Distribute the beef mixture to ovenproof bowls, casserole dish, or Dutch oven. Add raisins if desired.
Spread the corn mixture over the top.
When you’re ready to bake, preheat the oven to 400⁰F.
To aid in browning, you may sprinkle the top with granulated sugar. Bake 25 minutes and until bubbly and the top is golden brown.
Remove from the oven and allow to rest 10 minutes before serving.
In a medium-sized bowl, add the onion and sprinkle with salt. Toss to combine; set aside for 15 minutes or more.
Rinse onion with cold water and drain.
Bring a large saucepan of water to a boil. Add tomatoes and cook for 2 minutes. Set aside until you can handle them. Remove the peel and slice in half. Remove the seeds and dice. Transfer to the bowl.
Add the garlic, olive oil, and juice of 1 lime. Toss, cover, and allow the pebre to marinate for 2 or more hours in the refrigerator.
Puree some or all of the sauce using a hand-blender or countertop blender, if you desire.
Serve the corn pie warm with a bowl of pebre sauce for topping and a salad.
Carmit assists couples and their officiants in the pre-ordering and ordering stages, during the processing and production of their Ketubahs and even long after their Ketubah has been shipped. Carmit is also involved with ‘behind the scenes’ tasks like website development, product research and is in charge of our social/birthday club.
Carmit’s elevated charoset recipe…
“Growing up in Israel my best memories of Pesach always started when my saba brought each family 2 huge packets of Matzot.. and soon thereafter the cleaning started, painting the apartment and of course buying a new set of dishes (every year!). This recipe is something I started a few years ago and it is a family favourite (for those that are allergic to nuts AVOID IT like the plague!!). It is sweet and tangy and very thick like the mud that the Hebrews had to make long ago in Egypt.
Start with one jar of haroset (I prefer the Kinneret brand).
One granny smith apple – grated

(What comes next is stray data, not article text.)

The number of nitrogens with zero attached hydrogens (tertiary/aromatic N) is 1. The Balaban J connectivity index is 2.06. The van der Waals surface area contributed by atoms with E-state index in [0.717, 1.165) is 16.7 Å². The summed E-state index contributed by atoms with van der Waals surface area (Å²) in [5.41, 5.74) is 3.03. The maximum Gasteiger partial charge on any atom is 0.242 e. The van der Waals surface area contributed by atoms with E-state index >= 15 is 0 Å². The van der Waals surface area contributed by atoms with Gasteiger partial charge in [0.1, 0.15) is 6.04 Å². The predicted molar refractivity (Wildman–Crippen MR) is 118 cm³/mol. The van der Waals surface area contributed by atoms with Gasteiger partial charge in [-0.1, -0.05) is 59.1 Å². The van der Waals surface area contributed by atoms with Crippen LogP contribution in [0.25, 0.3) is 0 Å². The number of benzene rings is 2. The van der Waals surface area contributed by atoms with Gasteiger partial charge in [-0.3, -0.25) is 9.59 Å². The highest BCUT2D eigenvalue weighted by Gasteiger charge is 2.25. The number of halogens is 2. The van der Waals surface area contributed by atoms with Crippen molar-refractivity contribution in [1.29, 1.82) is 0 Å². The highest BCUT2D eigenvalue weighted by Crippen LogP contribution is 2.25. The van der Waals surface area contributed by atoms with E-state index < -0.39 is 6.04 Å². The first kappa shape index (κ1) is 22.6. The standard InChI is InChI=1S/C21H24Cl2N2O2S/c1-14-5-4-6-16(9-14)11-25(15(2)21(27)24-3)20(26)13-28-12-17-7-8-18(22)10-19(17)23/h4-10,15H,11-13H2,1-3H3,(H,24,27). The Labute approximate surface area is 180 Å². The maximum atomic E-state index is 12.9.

chop handful of each – pistachios, walnuts and pecans
mix all together
My name is Janet and I am the Social Media Coordinator at Ketubah.com.
With a number of family favorite recipes we enjoy only on Passover, it was hard to choose just one, but Matzah Crack (as my family now likes to call it) definitely ranks at the top of the list. I remember trying this yumminess on Passover for the first time when I was a teen and how happy I was that someone figured out that simply swapping matzah for graham crackers was a genius idea. I also remember making it with my daughters for the first time and seeing the smiles on their faces was priceless. This recipe is from the amazing Bonnie Stern.
“Of all the ways to make matzo taste good for everyone, this is the best. Montreal cookbook author, Marcy Goldman, takes credit for inventing it in 1985, but it has taken on a life of its own now, with many variations and different names. It is addictive. And you don’t have to be Jewish to love it.”
CARAMEL MATZO CRUNCH
Note: If you make this with gluten-free matzo, which breaks up easily, don’t worry — just overlap the pieces slightly and do your best. It will be delicious.
6 pieces regular matzo (about 7×6-inches)
1 cup butter
1 cup packed brown sugar
2 cups chopped semi-sweet chocolate or chocolate chips
Preheat oven to 350F. Line a large, about 12×18-inch baking sheet with aluminum foil. Arrange matzos in a single layer on foil — don’t worry if it overlaps.
Place butter and brown sugar in a medium-sized saucepan and bring to a boil. Cook a few minutes or until mixture comes together and does not look oily. Pour mixture over the matzos as evenly as possible. Bake for 10 to 12 minutes or until mixture is bubbling.
When matzo comes out of the oven sprinkle with chocolate. Allow to rest 4 to 5 minutes. With a knife, spread chocolate as evenly
Chill until the chocolate and the caramel are set. Break or cut into pieces. Don’t worry if they aren’t perfect.
Makes about 40 pieces but there’s never enough!
From our Ketubah.com family to yours, we hope you enjoy our recipes and wish you a safe and Happy Passover.
Note: During Passover many dietary restrictions apply depending on family traditions and levels of observance. If you have questions please contact your local Rabbinic authority.